Whether its Swine Flu (H1N1) or any other outbreak of infectious disease, you may or may not be covered by your travel insurance policy. It all depends on the circumstances and the fine print on your travel document. Here are some of the frequently asked questions that travelers are asking about swine flue.
Am I covered if I catch swine flu on holiday?
Yes – if you have a normal medical travel insurance policy and you get ill any doctors visits, hospital stays, medication, and costs associated with changes to travel plans will be covered. Swine flu is just another disease and your policy will cover you. Fortunately for most healthy adults a hospital stay is unlikely.
Am I covered if I get swine flu before I go on vacation?
Yes you should be – most comprehensive travel insurance policies will cover your for costs incurred when you have to delay or cancel your trip because of either your illness or that of a traveling companion. You may also be covered if a close family member gets ill – check the fine print.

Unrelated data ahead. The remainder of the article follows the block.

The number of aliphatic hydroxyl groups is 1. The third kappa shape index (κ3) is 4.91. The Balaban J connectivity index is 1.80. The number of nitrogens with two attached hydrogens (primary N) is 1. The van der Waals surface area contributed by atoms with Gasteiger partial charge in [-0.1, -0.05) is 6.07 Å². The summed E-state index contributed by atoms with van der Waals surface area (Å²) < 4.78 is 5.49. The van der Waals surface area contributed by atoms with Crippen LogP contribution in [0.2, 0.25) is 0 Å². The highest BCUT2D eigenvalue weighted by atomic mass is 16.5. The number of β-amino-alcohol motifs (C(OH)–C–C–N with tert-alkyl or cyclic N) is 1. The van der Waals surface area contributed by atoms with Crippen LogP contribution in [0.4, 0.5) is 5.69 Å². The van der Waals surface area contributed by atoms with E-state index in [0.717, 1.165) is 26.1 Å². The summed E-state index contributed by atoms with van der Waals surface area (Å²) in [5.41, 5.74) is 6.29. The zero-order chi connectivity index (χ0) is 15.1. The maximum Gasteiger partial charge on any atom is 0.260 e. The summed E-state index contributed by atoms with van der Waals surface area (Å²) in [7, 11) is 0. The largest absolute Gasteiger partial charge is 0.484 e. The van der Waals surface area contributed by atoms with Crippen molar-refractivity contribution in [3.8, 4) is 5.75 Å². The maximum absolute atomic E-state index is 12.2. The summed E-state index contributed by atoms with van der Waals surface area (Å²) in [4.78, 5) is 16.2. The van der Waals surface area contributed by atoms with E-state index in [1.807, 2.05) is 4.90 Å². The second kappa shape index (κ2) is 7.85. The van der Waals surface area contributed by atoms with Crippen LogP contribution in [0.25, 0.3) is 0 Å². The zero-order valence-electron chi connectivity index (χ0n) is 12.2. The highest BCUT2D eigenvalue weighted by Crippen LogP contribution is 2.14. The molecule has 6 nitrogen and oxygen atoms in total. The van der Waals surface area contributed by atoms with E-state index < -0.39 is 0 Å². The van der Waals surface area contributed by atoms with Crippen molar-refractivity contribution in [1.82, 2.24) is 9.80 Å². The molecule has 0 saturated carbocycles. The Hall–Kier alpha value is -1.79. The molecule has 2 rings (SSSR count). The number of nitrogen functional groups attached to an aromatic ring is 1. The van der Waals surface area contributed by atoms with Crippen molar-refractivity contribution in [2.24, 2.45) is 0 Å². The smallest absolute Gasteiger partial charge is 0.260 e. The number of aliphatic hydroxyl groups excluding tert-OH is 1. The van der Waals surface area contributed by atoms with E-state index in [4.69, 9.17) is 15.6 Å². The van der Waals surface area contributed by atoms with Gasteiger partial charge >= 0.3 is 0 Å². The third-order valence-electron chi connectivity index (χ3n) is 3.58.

I want to cancel my vacation to Mexico – and I covered?
Maybe is the answer to this one. If your https://www.ehmtic2014.com/ has advised against travel to a specific destination because of a pandemic, or other reason – then your travel insurance should cover you for loss of deposits etc. However, if you have decided you want to cancel just because you are nervous – and there is no government advisory against travel to your main holiday destination – then its unlikely that you are covered. In this case you will only be covered if you have a “cancel for any reason” clause in your policy.
Conversely – if you decide to continue a trip to a country that has an advisory against it then your travel insurance is probably at least partially void. For example if you travel to Mexico when there is an official advisory against travel to that country and you do contract H1N1 while there – its unlikely that your insurer will cover your medical costs – check before you leave. You may wish to either cancel your travel insurance (no use in paying for it if they are not covering you) or change insurance companies.